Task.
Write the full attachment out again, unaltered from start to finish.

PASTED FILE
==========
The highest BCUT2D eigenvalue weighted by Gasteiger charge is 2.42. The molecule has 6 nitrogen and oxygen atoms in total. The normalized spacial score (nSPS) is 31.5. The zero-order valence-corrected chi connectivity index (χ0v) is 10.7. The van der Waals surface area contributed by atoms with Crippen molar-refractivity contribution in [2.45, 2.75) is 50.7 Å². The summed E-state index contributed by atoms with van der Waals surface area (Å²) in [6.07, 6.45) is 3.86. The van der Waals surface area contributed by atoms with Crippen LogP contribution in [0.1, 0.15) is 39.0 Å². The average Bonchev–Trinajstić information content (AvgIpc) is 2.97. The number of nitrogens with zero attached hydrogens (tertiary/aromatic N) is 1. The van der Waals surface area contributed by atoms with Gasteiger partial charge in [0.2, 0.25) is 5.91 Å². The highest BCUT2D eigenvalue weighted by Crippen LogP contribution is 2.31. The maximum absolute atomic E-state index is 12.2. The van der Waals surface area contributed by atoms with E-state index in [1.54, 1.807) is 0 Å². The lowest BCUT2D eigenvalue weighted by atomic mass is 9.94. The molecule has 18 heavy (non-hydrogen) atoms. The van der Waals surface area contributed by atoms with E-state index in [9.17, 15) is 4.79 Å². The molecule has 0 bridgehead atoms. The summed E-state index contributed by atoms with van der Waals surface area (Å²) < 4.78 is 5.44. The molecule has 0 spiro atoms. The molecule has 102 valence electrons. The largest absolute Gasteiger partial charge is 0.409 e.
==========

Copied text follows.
The highest BCUT2D eigenvalue weighted by Gasteiger charge is 2.42. The molecule has 6 nitrogen and oxygen atoms in total. The normalized spacial score (nSPS) is 31.5. The zero-order valence-corrected chi connectivity index (χ0v) is 10.7. The van der Waals surface area contributed by atoms with Crippen molar-refractivity contribution in [2.45, 2.75) is 50.7 Å². The summed E-state index contributed by atoms with van der Waals surface area (Å²) in [6.07, 6.45) is 3.86. The van der Waals surface area contributed by atoms with Crippen LogP contribution in [0.1, 0.15) is 39.0 Å². The average Bonchev–Trinajstić information content (AvgIpc) is 2.97. The number of nitrogens with zero attached hydrogens (tertiary/aromatic N) is 1. The van der Waals surface area contributed by atoms with Gasteiger partial charge in [0.2, 0.25) is 5.91 Å². The highest BCUT2D eigenvalue weighted by Crippen LogP contribution is 2.31. The maximum absolute atomic E-state index is 12.2. The van der Waals surface area contributed by atoms with E-state index in [1.54, 1.807) is 0 Å². The lowest BCUT2D eigenvalue weighted by atomic mass is 9.94. The molecule has 18 heavy (non-hydrogen) atoms. The van der Waals surface area contributed by atoms with E-state index in [9.17, 15) is 4.79 Å². The molecule has 0 bridgehead atoms. The summed E-state index contributed by atoms with van der Waals surface area (Å²) < 4.78 is 5.44. The molecule has 0 spiro atoms. The molecule has 102 valence electrons. The largest absolute Gasteiger partial charge is 0.409 e.